Each year the guild members are invited to partake in a Challenge, where we create something using one, two or all of the guilds disciplines.

In 2022 the themes was “Waste not, want not”

The 2022 challenge was held over from before the Covid lockdown, so there was plenty of time to consider what to make, gather up the materials and research how to make our chosen exhibit.

Many of us interpreted the brief as an opportunity to use up stuff from our stashes for example dyed tops from a spinning endeavor, rug wool not used in a long while, dyed knitting yarn in small quantities and so on. This “raw material” was worked on in inspiring ways. The dyed tops-after being knitted and felted-became a woven circular floor rug; the small balls of wool were knitted up into an intriguing square shawl and the rug wool was woven into a tapestry wall hanging.

Upcycling of material and re-purposing was evident in the cotton fabric from old duvet covers which was woven into a pastel rug, nylon rope left behind by fishermen was gathered from a beach and woven into a huge wall hanging, wool from an old jumper was unpicked and reknitted into a tea-cosy, a woven fabric used as a curtain over many years was dyed and made into a bag for carrying a drum etc.

The prize went to Fiona Moir for her wall hanging made from nylon rope which she found on the beach in Benbecula. A close second was Gene Howe with her gorgeous shawl knitted from small amounts of wool left over from spinning adventures and workshops. The winner was chosen by the votes of our members and visitors.

Thanks to everyone who participated. I hope you enjoyed the process and found it in keeping with our times when we are very aware of the need not to waste resources and to look after our planet.

More background to this challenge

The challenge is being carried over from 2021 due to having most of our meetings via zoom. For this Challenge, members will use their core skills – spinning, weaving, dyeing – to create a textile for our Gathering Exhibition in November. This year we ask members to work to the theme of “Waste Not, Want Not”.

As Scotland is hosting this year’s Global Climate Change summit in Glasgow in 2021, we thought it fitting that we explore how our skills can be used to limit consumption and needless negative impacts on our environment. We invite members to reinvigorate existing materials and give them a renewed purpose or aesthetic.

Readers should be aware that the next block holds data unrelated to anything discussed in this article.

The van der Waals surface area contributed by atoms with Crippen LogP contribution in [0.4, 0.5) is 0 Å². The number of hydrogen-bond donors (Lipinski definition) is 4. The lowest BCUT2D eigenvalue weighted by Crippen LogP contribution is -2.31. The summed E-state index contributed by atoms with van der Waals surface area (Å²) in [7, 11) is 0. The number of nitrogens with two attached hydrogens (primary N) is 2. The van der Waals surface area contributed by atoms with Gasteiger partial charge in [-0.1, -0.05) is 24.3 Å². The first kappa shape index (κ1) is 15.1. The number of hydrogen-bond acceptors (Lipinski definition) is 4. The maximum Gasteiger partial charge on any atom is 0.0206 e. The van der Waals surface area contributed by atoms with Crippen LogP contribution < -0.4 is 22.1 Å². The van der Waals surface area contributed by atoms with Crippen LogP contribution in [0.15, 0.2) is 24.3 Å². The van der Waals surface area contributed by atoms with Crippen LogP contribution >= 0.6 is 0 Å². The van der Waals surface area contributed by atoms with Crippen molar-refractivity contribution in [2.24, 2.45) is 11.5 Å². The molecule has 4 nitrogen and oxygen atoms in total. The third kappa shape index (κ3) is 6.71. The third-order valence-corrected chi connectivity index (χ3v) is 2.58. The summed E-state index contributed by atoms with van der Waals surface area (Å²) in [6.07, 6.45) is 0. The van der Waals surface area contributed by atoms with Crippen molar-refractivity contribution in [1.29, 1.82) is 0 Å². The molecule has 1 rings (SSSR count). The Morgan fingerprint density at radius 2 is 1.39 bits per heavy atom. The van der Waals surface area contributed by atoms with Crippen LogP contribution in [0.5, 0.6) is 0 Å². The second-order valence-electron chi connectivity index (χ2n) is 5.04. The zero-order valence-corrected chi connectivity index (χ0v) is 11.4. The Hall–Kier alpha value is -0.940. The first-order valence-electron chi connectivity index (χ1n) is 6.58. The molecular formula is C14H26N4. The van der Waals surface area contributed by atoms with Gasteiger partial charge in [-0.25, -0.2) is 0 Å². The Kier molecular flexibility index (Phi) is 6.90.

Some very simple examples, there are so many! The March/April issue of Selvedge magazine is themed around the environmental impact of the textile industry and celebrates the art of repair, so could be a good source of inspiration.

Members were encouraged to consider upcycling, recycling, reusing or refashioning existing textiles or household objects by applying techniques such as dyeing, spinning and weaving.

In 2019 the themes was “Ethnicity”

For this Challenge, members used their core skills – spinning, weaving, dyeing – to create a textile for our Gathering Exhibition in November. This year we asked members to work to the theme of Ethnicity which, from a textile perspective, provided an exciting creative challenge.

Background Information

It was suggested at our March meeting that members might wish to research their origins via any of the many websites which assist by matching DNA samples, helping to build a family tree and/or outlining the history of surnames.

People have always moved from their original homelands for all sorts of reasons bringing with them their social customs, languages and traditions: textile traditions including materials and methods were an important part of their physical and mental luggage. In their new lands they continued to spin, weave and dye textiles often adapting their skills as familiar fibres were difficult to find, as the climatic conditions changed and as they learned from and shared skills with the locals.

The threads with connected them back to their homelands, which eased their settling in process and which they passed on to their children are the threads we are exploring with this theme.

If you have investigated your family’s origins through ancestry websites, DNA analysis or historical research e.g. surnames you may know that you have traces within you of Viking, Norman, Iberian, Jewish, Arab, American or African peoples and others.

Members explored a strand or two or even a whole web of their textile heritage to create pieces unique to them. Some sources included:

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Issue 87 of Selvedge Magazine looks into folk art and other textile traditions, particularly where ideas, tradition and handwork are properly respected, given credit and compensated.

Within the British Isles the local textile traditions of different parts of England, Scotland, and Wales were emerging from members’ recollections about their families-for example a member who had Lincoln Longwool flocks in her childhood landscape; Nottingham lace being made by family members; silk and cotton weavers in Lancashire; wool workers in Yorkshire and Cumbria; paper making and fabric bleaching/dyeing in the vicinity of Glasgow; Quaker influences in Birmingham; Cornish, Welsh and East Coast textiles e.g. ganseys worn by seafarers; Argyle knitwear; linen weaving in Ulster and Scotland.

The stories about why the ancestors moved also proved fascinating and included a soldier from Napoleonic France ending up in Lockerbie, Belgian weavers being brought to Scotland to enhance the weaving industry in the Borders, Huguenot weavers coming from France etc.

In 2018, the theme was “The Sea”

In 2017, our theme was “Scotland: Land, Light and Life”

This coupled beautifully with 2017 being Scotland’s year of History, Heritage and Archaeology. The Members’ Challenge work was exhibited on our Gathering / Open day on 14th October, 2017.